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[Review] Ponciana's Kitchen

Located somewhere along Omega Street in Fairview, Quezon City, this unassuming looking establishment looks more like somebody’s house rather than a restaurant. The only thing that indicates that you have come to the right address is the small sign in front that proudly shows the name of the place. In fact, if you venture to this place during dinnertime, you might be tempted to turn back since the road is a bit dark and the vacant front lots just have tall grass growing in them. Once you step inside what looks like the garage of the house you will soon be greeted with miniature potted plants and quaint looking decors and knick knacks that strongly reminds me of the old house of my aunts which I would frequently visit when I was a child.

Salmon Sinigang sa Miso (Salmon in sour tamarind and miso broth)

Once you enter the inviting brightly lit interior, you will immediately notice the food counter where a variety of food selections are on display. The restaurant is of the style of a “turo-turo” (which literally translates to point-point since you just need to point to the food that you want) but usually the staff will inform you of specials not on display (such as salmon head Sinigang - the head of a salmon cooked in sour tamarind and miso broth, or bulalo - tender beef shanks in clear broth). All of the dishes on offer screams home-cooked meals and yet you will be pleasantly surprised that most of them goes beyond what the usual home cooked version has to offer. For example, I was pleased to know that the paksiw na bangus I ordered was meticulously deboned (you normally would not expect that in ordinary home cooking).

Paksiw na Bangus (milkfish in sour vinegar broth)

I try to sample different viands(*) each time I visit, but a few classic filipino dishes I consider as favorites include the crispy shrimp okoy (a crispy disk of deep fried whole shrimps stuck together in batter) served with spiced vinegar, tortang talong (eggplant omelette), and rellenong bangus (whole milkfish with the meat inside removed, deboned, minced and mixed with other ingredients before being stuffed back into the skin and stitched closed before cooking).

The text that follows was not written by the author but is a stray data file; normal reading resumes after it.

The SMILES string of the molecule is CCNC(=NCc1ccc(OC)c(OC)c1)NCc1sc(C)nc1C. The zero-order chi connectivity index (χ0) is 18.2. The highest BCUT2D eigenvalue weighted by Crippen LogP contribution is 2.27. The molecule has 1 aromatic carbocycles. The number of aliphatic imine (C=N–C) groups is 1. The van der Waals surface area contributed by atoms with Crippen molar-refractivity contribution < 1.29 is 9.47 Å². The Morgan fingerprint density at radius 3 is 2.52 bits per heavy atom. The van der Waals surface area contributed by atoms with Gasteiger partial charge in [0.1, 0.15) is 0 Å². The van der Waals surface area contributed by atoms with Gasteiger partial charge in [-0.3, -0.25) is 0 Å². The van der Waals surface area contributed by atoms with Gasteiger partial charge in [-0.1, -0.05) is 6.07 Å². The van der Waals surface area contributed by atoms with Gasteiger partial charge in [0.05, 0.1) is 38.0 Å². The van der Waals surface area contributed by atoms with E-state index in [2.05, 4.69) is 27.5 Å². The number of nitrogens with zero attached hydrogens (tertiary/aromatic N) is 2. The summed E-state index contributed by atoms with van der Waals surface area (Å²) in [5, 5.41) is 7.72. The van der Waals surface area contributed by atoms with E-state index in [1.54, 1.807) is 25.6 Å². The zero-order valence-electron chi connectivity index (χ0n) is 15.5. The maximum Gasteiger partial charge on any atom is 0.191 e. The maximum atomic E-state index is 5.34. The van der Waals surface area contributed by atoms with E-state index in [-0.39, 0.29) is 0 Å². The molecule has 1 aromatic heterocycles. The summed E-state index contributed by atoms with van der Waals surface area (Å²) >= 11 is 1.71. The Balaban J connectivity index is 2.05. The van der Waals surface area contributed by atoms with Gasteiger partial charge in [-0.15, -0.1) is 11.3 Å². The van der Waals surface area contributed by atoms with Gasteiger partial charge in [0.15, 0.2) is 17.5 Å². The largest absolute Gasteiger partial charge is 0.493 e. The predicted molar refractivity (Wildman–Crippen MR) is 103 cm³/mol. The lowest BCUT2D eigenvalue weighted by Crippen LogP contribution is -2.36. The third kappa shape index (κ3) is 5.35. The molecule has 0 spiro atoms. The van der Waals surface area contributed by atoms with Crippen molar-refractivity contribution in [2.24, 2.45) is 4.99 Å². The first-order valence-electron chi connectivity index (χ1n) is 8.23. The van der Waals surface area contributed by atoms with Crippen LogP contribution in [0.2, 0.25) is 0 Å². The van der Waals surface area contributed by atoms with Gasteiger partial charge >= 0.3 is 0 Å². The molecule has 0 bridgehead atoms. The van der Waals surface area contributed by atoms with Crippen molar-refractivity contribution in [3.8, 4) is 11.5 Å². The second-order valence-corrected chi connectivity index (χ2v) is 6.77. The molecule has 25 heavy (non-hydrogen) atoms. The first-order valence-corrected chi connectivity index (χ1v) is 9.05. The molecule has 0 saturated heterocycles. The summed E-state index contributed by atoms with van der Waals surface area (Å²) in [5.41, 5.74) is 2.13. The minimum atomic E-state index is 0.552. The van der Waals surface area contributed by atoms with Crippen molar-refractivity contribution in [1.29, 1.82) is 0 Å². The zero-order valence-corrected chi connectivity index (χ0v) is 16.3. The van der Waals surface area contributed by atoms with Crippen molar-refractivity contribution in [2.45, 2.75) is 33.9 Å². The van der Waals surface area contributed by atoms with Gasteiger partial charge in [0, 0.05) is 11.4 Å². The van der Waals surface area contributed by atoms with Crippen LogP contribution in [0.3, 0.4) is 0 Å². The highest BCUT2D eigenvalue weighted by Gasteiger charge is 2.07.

* Note that I am using the word viand to translate the Filipino word “ulam” or “putahe” (“sud-an” in the Hiligaynon language) which is any food that is eaten with rice.
Tortang Talong (eggplant omelette)

I highly recommend trying out this restaurant if you are in the vicinity and would like to eat good filipino home-cooked food.

Crispy Shrimp Okoy (crispy deep fried shrimps in batter)
Lumpiang Sariwa with peanut sauce (vegetables in egg wrapper with peanut sauce)

Lechon Paksiw (roast pig cooked in vinegar and liver sauce)

Ginisang Mungo (mung beans stew)


Unknown said...

Why did you have to define "viand"? Does it have other meanings?

JEP said...

I don't think "ulam" (tagalog), "putahe" (tagalog), "sud-an" (hiligaynon), and other similar words have an exact translation in the english language. Sure, we Filipinos make use of the word "viand" to mean a dish that is meant to be eaten with rice. However, strictly speaking it simply means "an item of food" or "a choice or tasty dish" (online meriam-webster), thus it will cover such food items such as chocolates and confectioneries that we will never refer to as "ulam" (designer chocolate was provided as a specific example). In fact by that definition, rice will be called viand as well. Of course, etymologically, viand comes from the latin vivere (to live) which became viande in Anglo-French which means "meat". So one can argue that the way we use viand to mean meat dishes might be closer to the word's origins. I am just speculating based on online resources but what I was really stressing is the probable uniqueness of the tagalog word "ulam" in that we have a specific word for dishes depending on the context of how they are consumed (like the word "pulutan" and "sumsuman" which are dishes consumed when drinking alcohol. I am wondering if other rice eating cultures would have a similar word in their vocabulary.

Unknown said...

Hmm, maybe the best translation then is entree?